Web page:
Preventing pandemics: new report on zoonotics to be released in July
In the last century, a combination of population growth and reduction in ecosystems and biodiversity has created unprecedented opportunities for zoonotic diseases – where pathogens pass between animals and people. In 2016, the United Nations Environment Programme (UNEP) and the International Livestock Research Institute (ILRI) flagged a worldwide increase in zoonotic epidemics.
This year, with the outbreak of COVID-19 having affected every country in the world, UNEP and researchers from the International Livestock Research Institute have conducted a scientific assessment to consolidate knowledge and identify areas of policy focus. Titled Preventing the Next Pandemic: zoonotic diseases and how to break the chain of transmission, the assessment is to be published in July.
In advance of World Environment Day (5 June), UNEP Chief of Wildlife, Doreen Robinson and Professor of Veterinary Infectious Diseases at the University of Liverpool, Eric Fèvre discuss how we might prevent and manage zoonotic diseases in the future.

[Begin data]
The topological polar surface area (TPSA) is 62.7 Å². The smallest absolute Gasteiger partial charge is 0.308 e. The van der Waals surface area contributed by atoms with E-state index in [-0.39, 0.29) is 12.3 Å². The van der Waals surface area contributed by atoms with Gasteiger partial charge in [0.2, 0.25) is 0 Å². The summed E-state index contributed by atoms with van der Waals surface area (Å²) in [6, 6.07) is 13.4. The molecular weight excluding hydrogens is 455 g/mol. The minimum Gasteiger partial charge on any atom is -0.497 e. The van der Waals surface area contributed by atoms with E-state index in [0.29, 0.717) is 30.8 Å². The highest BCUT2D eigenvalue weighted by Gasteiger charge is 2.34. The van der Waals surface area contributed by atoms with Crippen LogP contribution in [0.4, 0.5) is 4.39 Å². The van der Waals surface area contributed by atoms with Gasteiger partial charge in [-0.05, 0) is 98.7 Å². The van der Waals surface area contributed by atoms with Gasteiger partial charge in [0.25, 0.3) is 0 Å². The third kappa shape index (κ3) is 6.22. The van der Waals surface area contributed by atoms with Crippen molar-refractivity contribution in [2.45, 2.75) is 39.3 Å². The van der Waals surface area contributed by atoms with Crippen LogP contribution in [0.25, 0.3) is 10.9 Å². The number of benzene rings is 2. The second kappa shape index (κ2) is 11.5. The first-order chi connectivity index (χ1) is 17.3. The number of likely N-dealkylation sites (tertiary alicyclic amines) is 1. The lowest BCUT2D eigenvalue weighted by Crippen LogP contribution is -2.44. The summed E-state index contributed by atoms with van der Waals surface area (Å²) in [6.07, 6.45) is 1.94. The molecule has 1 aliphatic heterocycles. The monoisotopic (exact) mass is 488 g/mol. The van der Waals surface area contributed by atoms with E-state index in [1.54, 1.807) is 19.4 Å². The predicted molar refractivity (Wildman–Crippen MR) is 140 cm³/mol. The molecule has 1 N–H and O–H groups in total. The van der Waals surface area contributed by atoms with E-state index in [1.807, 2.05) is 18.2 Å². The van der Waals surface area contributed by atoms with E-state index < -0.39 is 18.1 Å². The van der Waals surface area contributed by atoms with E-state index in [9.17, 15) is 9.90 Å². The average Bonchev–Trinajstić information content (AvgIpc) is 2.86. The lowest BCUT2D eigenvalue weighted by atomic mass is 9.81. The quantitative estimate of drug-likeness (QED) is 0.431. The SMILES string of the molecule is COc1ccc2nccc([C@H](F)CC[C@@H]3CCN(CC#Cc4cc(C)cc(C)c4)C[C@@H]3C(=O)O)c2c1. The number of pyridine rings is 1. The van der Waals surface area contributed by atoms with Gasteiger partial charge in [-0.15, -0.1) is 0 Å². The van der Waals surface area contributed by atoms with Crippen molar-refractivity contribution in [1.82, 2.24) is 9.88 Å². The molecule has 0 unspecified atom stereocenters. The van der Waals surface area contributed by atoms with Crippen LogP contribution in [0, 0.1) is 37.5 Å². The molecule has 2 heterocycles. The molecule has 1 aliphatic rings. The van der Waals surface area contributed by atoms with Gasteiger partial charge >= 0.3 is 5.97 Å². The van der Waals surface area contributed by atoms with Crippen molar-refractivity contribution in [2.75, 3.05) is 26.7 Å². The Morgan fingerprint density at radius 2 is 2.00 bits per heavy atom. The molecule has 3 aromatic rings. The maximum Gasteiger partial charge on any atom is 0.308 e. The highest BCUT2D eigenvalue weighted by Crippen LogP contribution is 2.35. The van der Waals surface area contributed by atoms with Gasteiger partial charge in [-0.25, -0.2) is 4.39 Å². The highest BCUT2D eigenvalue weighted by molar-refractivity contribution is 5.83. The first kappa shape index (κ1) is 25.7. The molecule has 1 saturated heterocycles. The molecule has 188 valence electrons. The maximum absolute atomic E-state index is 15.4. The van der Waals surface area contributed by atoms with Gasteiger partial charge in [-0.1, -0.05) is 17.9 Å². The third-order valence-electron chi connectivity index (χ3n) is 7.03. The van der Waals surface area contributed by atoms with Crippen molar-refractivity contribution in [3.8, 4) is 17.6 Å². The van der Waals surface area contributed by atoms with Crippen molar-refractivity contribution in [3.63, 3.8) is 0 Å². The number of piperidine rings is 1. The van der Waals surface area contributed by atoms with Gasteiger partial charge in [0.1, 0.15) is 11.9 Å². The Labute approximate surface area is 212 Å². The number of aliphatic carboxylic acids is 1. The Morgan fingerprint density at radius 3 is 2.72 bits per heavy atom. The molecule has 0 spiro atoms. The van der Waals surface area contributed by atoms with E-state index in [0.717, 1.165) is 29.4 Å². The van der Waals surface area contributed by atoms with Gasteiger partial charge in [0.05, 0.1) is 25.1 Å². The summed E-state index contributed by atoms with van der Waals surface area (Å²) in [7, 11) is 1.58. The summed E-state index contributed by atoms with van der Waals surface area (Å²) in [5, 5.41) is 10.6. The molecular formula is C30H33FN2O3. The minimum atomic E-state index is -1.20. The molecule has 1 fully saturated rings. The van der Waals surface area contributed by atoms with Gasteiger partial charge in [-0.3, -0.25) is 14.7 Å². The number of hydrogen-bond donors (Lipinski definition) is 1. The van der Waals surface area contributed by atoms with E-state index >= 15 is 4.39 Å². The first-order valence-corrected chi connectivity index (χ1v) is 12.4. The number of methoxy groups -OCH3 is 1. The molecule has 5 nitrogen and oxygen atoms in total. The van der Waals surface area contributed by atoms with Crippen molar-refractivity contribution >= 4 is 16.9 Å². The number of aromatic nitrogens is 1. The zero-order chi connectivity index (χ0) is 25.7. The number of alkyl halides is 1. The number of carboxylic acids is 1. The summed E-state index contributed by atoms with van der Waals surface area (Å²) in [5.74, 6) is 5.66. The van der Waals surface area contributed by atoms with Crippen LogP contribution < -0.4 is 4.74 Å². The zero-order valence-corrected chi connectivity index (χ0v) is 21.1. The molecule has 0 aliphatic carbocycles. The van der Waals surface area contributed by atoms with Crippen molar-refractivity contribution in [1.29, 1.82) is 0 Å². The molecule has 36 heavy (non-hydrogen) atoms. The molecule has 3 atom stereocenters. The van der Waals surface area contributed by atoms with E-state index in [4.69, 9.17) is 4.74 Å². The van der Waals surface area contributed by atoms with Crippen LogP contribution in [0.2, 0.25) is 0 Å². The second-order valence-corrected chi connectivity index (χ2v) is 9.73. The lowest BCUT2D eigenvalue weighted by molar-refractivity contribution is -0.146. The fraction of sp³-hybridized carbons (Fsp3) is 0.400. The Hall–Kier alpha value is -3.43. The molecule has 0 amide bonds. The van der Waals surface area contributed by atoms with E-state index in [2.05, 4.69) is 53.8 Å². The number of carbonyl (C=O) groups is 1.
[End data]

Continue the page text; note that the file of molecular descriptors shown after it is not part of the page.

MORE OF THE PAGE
What is the connection between zoonotic diseases and biodiversity?
Robinson: The relationship between the environment and the emergence and spread of disease is very complex. In the last century, our environment has changed tremendously: population growth and associated altering of land for settlements, agriculture, logging, extractive industries or other uses has led to habitat and biodiversity loss. This has created many opportunities for pathogens to pass between animals and people as the natural buffers between humans and animals have disappeared. We also know that higher levels of native biodiversity has been associated with reduced transmission of some zoonotic diseases.
Changes in temperature, humidity and seasonality directly affect the survival of microbes in the environment. As we alter habitats, we change these conditions. Evidence suggests that disease epidemics will become more frequent, as the climate continues to change. We also cannot forget that biological diversity is one of humanity’s greatest sources of medicine and treatments. By stopping biodiversity loss and investing in a planetary health, we safeguard human health